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Research From Africa Shows Abused Women Risk Losing Pregnancy


A new study has found that women who are abused by their partners are 50 percent more likely to lose one or more pregnancies. The findings were from a study of women in the African nation of Cameroon.

Investigators led by Amina Alio of the Department of Community and Family Health at the University of South Florida in Tampa analyzed data from the Cameroon Demographic Health Survey that asked 2,500 women whether they had been subjected to violence.

Alio says researchers found about half the women had experienced some sort of violence during pregnancy.

"Women that were exposed to spousal violence were 50 percent more likely to experience both single and a repeated loss of pregnancy," said Amina Alio. "And when I say loss of pregnancy, I mean either a miscarriage or a stillbirth. So that means that about a third of miscarriages and stillbirths occurred among victims of violence."

Alio says investigators asked women about abuse in three areas - physical abuse, such as pushing, hitting, slapping and kicking; sexual violence; and emotional violence, including verbal threats and public humiliation against the women and members of their families.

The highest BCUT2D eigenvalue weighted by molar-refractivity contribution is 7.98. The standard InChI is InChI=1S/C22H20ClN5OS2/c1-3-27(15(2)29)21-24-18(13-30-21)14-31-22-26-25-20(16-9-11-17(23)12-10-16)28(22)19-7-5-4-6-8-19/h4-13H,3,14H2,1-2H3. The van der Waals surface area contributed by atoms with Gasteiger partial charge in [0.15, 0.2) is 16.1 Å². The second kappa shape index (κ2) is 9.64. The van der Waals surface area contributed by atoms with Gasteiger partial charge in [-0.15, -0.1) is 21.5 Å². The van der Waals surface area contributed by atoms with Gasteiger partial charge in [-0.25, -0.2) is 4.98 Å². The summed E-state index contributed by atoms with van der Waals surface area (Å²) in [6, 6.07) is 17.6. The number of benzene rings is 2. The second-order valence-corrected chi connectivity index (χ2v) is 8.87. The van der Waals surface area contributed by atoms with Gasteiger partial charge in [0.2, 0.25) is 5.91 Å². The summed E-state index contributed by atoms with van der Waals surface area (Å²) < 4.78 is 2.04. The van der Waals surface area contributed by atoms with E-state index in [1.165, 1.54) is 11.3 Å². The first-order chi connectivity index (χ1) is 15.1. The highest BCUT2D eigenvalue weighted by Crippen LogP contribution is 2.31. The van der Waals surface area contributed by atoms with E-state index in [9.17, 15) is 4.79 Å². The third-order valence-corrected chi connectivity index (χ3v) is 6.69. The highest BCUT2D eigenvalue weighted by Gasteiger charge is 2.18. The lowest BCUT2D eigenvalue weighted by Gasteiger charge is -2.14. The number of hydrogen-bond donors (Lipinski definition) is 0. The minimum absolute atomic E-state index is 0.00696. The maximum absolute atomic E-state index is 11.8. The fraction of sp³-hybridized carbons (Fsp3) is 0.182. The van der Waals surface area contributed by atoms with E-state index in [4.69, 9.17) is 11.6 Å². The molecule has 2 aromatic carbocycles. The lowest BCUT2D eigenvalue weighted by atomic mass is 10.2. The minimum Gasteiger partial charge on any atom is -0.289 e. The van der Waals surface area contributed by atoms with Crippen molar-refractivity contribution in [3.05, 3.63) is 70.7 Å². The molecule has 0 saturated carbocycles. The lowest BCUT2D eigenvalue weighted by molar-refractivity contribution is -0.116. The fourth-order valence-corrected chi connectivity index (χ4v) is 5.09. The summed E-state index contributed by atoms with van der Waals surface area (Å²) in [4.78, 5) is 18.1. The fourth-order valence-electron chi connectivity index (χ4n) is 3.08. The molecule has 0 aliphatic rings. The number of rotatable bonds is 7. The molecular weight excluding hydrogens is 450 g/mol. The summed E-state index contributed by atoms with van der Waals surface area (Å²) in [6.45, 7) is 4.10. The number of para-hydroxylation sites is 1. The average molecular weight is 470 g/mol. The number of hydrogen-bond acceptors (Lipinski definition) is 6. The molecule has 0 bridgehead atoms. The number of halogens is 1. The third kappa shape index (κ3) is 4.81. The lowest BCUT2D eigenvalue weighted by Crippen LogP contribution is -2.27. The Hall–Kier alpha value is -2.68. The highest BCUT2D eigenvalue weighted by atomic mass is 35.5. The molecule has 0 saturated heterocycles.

Researchers found that all three types of abuse were associated with stillbirths and miscarriages and women who suffered more than one type of abuse were at highest risk of losing more than one pregnancy.

Alio says that a surprising finding was that the greatest risk factor for miscarriage was emotional abuse.

"So that is really new and it is really important because in Africa, emotional violence is not really considered emotional," said Alio. "It is not considered violence. So that is something health care providers are going to have to start looking at."

Alio says women who are the object of emotional violence are shamed into not seeking prenatal care, thus increasing the risk of a miscarriage or stillbirth.

"We show that if spousal abuse can be reduced or completely eliminated, we could actually prevent up to 33 percent of miscarriages and stillbirths," she said. "So hopefully this information can help different organizations and give them the backing they need to actually create and implement programs to help."

The authors of the study, published in this week's edition of the journal The Lancet, conclude that a good way to start is by screening for violence against women when they come into clinics for routine prenatal care.

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